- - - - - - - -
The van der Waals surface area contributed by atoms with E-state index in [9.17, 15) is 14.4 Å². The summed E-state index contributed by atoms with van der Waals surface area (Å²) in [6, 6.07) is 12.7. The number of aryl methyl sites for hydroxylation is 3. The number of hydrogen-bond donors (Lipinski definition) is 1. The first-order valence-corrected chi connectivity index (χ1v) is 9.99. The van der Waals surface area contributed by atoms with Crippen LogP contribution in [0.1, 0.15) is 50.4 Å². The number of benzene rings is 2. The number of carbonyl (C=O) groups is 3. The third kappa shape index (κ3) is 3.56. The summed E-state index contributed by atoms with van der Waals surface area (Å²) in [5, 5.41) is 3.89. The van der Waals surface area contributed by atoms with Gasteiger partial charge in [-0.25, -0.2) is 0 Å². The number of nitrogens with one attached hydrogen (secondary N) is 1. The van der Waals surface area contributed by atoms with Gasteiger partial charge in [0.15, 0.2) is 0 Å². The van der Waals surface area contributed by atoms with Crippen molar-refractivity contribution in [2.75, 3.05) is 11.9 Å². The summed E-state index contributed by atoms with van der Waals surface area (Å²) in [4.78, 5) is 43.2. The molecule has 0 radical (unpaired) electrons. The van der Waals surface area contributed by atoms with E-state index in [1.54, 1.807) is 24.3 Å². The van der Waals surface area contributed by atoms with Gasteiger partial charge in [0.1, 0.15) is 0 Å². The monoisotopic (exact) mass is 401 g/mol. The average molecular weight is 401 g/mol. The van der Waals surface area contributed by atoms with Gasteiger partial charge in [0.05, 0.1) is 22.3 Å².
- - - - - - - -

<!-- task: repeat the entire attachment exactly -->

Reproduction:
The van der Waals surface area contributed by atoms with E-state index in [9.17, 15) is 14.4 Å². The summed E-state index contributed by atoms with van der Waals surface area (Å²) in [6, 6.07) is 12.7. The number of aryl methyl sites for hydroxylation is 3. The number of hydrogen-bond donors (Lipinski definition) is 1. The first-order valence-corrected chi connectivity index (χ1v) is 9.99. The van der Waals surface area contributed by atoms with Crippen LogP contribution in [0.1, 0.15) is 50.4 Å². The number of benzene rings is 2. The number of carbonyl (C=O) groups is 3. The third kappa shape index (κ3) is 3.56. The summed E-state index contributed by atoms with van der Waals surface area (Å²) in [5, 5.41) is 3.89. The van der Waals surface area contributed by atoms with Gasteiger partial charge in [-0.25, -0.2) is 0 Å². The number of nitrogens with one attached hydrogen (secondary N) is 1. The van der Waals surface area contributed by atoms with Gasteiger partial charge in [0.15, 0.2) is 0 Å². The van der Waals surface area contributed by atoms with Crippen molar-refractivity contribution in [2.75, 3.05) is 11.9 Å². The summed E-state index contributed by atoms with van der Waals surface area (Å²) in [4.78, 5) is 43.2. The molecule has 0 radical (unpaired) electrons. The van der Waals surface area contributed by atoms with E-state index in [1.54, 1.807) is 24.3 Å². The van der Waals surface area contributed by atoms with Gasteiger partial charge in [0.1, 0.15) is 0 Å². The monoisotopic (exact) mass is 401 g/mol. The average molecular weight is 401 g/mol. The van der Waals surface area contributed by atoms with Gasteiger partial charge in [0.05, 0.1) is 22.3 Å².